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Oboe/F. Loree Paris oboe



I have purchased an F. Loree Paris oboe from Ebay with the intent of using it for college in a couple of years, and I was told that it was a professional model. Now I'm beginning to wonder because the other day I went to a local oboist to purchase some reeds, and she had her oboe set up there, and it was considerably thicker than mine (yes, it was an oboe, not an english horn or anything like that). It seemed to be almost as thick as my clarinet. Below is a link of an oboe that looks very similar to mine, although it's a different brand:

Now with my Loree oboe, the diameter of that "round" thing near the receiver on the upper joint is about 7/8 of an inch, and the bell diameter is about two inches. The overall length is just shy of 24 inches. On the back the writing reads L77 on all the joints.

Now, because this oboe was made at the latest during the 1930's (it could possibly have been made in the 1920's or earlier, according to what the seller said when he had it verified), could this still be a professional level instrument, despite of how much thinner it is to a modern Loree? Were these dimensions acceptable to professional level oboes back in those days? Also I don't see the name "Cabart" written anywhere on my oboe, which is Loree's intermediate line, so that means that my oboe is beyond the intermediate level, right? Were only the professional level Loree's made in Paris?

Thanks for any help in shedding some light on this issue.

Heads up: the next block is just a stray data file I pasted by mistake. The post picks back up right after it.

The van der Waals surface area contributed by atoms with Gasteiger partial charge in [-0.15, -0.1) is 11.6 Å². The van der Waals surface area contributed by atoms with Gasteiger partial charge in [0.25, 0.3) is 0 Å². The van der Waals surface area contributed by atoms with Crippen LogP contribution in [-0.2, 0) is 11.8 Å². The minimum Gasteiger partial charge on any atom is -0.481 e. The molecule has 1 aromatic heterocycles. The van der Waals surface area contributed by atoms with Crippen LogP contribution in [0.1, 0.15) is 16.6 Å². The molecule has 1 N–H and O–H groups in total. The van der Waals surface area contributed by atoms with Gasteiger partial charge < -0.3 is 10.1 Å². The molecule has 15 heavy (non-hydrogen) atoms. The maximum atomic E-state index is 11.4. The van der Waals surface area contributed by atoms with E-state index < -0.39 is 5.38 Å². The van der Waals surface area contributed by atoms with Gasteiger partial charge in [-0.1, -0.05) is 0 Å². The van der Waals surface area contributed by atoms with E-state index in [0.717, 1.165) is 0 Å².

George, thank you for your question. I would like to ask you more about one of your earlier statements about "getting the oboe to use in college in a couple of years." Are you planning on studying music as a profession? Either music ed or music performance? Also, do you have an oboe instructor? If so, did you receive guidance before buying the oboe through Ebay? An instrument that is almost 100 years old, when professional or student level is going to be designed differently than modern day instruments. Old Loree oboes had a thinner wall design, and the bell is different in design as well. The tuning will probably be different than modern day instruments you will come across in ensembles at school. The Cabart brand was acquired by Loree in 1974. Before that, Cabart made full conservatory oboes. Loree Cabart74 oboes have the solid D key along side the banana C. The L77 does not sound like a Loree serial number which has two letters and two numbers.  Oboes that are as old as the one you may have purchased will have silver that is quite soft. Can you attach a photo of your specific oboe with any markings of brand and one photo with the oboe in its case so I can take a look as the specific instrument?
Was there a return policy? Thank you in advance for your additional information. Not all oboes that are considered professional level are appropriately made for school use. Sincerest, hannah


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Hannah Selznick


I have the expertise to answer questions about all brands and models of oboes and English Horns. I will assist in providing information about the process of purchasing and selling an instrument. I know reputable oboe specialist repairmen to recommend. I give guidance on oboe and English Horn reeds. I offer guidance on maintenance and handling of oboes and English Horns and help owners troubleshoot instrument issues.


I have been an instructor of oboe and instrumental music for almost 40 years. I have taught all grade levels from preschool music to college oboe (double reed specialist)instruction. I perform with a professional symphony in the Phoenix area. I also have an active teaching studio. I love what I do, especially in regards to educating future generations of musicians.

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BS.ED (Music) University of Missouri MM in Oboe Performance University of Tulsa Post Graduate Work in Oboe at Catholic University of America

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